So where is graphic facilitation going? All approaches and styles are valid and can meet differing needs and circumstances. The question that each graphic facilitator needs to ask themselves every time is whether what they are doing is meeting the needs of the group. My initiation into graphic facilitation was through person-centred planning which is largely based on templates that direct the meeting. Each style of person-centred planning was developed to meet the needs of individuals with particular types of needs; from PATH with a template similar to The Grove's  'Graphic Gameplan', through MAPS  and others which have more open templates, to my favourite approach, Personal Futures Planning which has a number of suggested template based formats which may be used or can simply be facilitated as the meeting requires. My preference is for this kind of open, but organised kind of style. As attractive and exciting as the large colourful information packed charts are, I don't think I could produce similar work without using clear coding and a clear indication of the process that took place or the flow of the event.

The population of graphic facilitators or people practicing graphic facilitation appears to be growing rapidly. My feeling is that all the different styles of graphic facilitation will continue to grow in use according to both the nature of the practitioners and the differing needs of people and groups being supported by its use. The number of forums for sharing and discussing practitioners' work is also growing, particularly on the Internet. Courses in graphic facilitation are held all over the world now. Graphic facilitation is being professionalised. Perhaps in the not too distant future we will see courses in graphic facilitation held in colleges or even universities. Perhaps even more important than the specific development of graphic facilitation training is that the practice itself is at the forefront of a movement to improve visual awareness education across the board. It complements the movement in adult training and education for Accelerated Learning. Anything that improves people visual awareness and skills is to be greatly welcomed.

Quite rightly, basic graphic facilitation training is largely about having the opportunity to have a go and lose all those inhibitions about drawing that people seem to develop as they leave their childhood behind. Beyond this, however, the guidelines that Brandy Agerbeck offers in her book seem to me to be the ideal basis for professional courses. No doubt similar guidelines are offered on most advanced graphic facilitation courses already. Graphic facilitation seems destined to have a great future ahead of it, whether through more people taking up the profession or adopting and practicing the skills and techniques in their own areas of work. It's exciting work. For practitioners, the excitement is in using their skills to help people; for participants it's seeing their hard work, ideas and opinions embodied into a 'work of art' that enhances what they do. The paradox of graphic facilitation's success and development might be that as its use becomes more commonplace, it may become less exciting for those that benefit from its use. But that's a long way off yet.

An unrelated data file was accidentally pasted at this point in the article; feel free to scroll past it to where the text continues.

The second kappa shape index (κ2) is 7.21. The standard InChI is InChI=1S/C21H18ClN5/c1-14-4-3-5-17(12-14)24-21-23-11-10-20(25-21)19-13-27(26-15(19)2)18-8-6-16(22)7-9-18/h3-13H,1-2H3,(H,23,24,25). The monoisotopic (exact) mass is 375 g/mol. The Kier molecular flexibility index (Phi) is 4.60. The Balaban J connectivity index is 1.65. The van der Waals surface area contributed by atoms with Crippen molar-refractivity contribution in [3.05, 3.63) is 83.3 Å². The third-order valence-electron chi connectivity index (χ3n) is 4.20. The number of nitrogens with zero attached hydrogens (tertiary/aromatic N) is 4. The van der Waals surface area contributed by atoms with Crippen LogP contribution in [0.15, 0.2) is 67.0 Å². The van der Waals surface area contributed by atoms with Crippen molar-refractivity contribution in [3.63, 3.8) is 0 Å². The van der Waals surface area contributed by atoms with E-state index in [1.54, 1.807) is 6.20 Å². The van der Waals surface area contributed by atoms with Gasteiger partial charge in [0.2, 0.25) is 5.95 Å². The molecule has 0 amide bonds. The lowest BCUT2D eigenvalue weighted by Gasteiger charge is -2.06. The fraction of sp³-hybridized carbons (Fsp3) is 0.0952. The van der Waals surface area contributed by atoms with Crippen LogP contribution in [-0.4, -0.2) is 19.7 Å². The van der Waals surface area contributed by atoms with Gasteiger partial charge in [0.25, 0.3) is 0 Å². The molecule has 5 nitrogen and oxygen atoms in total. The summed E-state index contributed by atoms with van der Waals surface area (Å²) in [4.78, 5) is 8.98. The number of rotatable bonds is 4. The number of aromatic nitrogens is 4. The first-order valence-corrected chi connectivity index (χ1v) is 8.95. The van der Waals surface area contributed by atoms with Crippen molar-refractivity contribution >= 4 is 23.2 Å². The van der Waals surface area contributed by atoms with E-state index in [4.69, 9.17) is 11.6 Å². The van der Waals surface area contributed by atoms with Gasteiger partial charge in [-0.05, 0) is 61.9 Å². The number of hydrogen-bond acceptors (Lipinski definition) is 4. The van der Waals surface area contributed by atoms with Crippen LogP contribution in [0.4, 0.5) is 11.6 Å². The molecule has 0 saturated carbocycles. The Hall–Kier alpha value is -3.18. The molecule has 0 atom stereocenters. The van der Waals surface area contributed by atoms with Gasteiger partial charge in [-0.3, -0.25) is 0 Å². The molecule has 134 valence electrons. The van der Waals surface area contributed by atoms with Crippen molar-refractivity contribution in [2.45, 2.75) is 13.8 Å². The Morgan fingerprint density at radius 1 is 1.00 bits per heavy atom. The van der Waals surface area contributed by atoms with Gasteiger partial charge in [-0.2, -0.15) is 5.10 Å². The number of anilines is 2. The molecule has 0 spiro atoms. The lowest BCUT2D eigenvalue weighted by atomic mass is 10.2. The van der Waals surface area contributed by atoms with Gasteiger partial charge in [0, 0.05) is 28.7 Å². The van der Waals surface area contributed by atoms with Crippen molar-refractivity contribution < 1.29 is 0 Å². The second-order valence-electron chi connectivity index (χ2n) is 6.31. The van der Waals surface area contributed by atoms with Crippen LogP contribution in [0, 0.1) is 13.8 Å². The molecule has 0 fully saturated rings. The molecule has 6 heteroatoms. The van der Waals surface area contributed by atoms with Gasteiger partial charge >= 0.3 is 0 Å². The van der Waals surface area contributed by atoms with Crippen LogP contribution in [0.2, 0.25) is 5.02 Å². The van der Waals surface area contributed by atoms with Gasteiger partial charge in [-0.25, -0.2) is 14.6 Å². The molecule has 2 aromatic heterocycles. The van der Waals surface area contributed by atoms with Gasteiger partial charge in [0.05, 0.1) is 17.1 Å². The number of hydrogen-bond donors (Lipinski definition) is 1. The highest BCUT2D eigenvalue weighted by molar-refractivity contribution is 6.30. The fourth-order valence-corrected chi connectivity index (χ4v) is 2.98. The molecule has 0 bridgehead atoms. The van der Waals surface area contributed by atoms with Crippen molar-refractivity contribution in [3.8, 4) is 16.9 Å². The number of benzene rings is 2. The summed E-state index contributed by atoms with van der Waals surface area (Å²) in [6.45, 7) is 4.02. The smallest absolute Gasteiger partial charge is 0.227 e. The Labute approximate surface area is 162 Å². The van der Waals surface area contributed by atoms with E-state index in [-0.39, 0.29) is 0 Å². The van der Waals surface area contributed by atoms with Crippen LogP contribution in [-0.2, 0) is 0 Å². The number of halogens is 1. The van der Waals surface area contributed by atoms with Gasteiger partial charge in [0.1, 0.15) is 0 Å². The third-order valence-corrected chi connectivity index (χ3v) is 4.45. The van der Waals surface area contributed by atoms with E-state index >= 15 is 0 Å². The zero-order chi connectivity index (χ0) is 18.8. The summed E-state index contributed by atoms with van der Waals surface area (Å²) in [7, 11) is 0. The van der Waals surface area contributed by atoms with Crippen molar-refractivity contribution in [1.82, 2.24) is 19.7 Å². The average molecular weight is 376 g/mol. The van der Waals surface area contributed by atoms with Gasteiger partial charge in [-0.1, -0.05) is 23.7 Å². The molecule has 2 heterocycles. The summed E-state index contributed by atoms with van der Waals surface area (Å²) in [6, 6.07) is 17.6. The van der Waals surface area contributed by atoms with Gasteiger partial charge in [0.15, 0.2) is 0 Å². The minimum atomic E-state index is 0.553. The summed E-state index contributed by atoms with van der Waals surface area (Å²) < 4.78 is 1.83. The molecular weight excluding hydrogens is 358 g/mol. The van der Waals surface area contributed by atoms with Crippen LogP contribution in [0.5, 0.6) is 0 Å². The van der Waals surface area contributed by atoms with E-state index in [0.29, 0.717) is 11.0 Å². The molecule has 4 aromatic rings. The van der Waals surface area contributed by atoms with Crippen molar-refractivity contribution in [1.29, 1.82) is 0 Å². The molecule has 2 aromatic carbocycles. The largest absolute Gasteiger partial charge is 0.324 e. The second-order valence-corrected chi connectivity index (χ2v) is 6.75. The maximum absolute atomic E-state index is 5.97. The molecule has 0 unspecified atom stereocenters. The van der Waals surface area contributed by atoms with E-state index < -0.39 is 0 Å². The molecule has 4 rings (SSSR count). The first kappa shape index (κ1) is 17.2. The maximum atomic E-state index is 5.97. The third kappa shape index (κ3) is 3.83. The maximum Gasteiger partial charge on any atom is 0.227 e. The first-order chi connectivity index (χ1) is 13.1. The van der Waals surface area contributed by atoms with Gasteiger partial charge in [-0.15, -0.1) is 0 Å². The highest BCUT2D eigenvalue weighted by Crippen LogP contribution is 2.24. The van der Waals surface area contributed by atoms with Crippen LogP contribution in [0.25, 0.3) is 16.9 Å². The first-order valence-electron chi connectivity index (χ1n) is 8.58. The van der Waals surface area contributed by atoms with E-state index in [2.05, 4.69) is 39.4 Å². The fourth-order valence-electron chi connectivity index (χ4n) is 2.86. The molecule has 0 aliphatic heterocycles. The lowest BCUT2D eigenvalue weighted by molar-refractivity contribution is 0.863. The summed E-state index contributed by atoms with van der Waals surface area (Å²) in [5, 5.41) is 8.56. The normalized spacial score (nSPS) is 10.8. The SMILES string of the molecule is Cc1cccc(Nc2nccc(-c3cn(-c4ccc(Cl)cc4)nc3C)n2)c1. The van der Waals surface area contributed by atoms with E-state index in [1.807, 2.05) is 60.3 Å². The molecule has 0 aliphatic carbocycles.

Brandy Agerbeck talks about a 'rousing call to arms'; challenging people to go out and do great work. She believes that the principles she describes are universal to the work and will serve her readers and any groups they work with well, but she goes on to say that we need more graphic facilitators in the world. And so, with this blog I want back-up and reiterate this call for us to celebrate and expand the work, to make it more widely known about and, perhaps, for graphic facilitation practitioners to engage in a debate about its future and the relative benefits of the varying styles and approaches in order to foster best practice across them all.

1 comment:

  1. I enjoyed this book very much as well, and then went to Chicago to study with Brandy for a few days - it was excellent. I, too, came to graphic facilitation out of person centred planning and find the differences fascinating. Perhaps the most interesting idea in Brandy's work, to me, is the idea that the graphic facilitator "facilitates" - that as well as the artistic choices there are choices based on the group's dynamics as reflected in the charts. Great conversation - thanks! aaron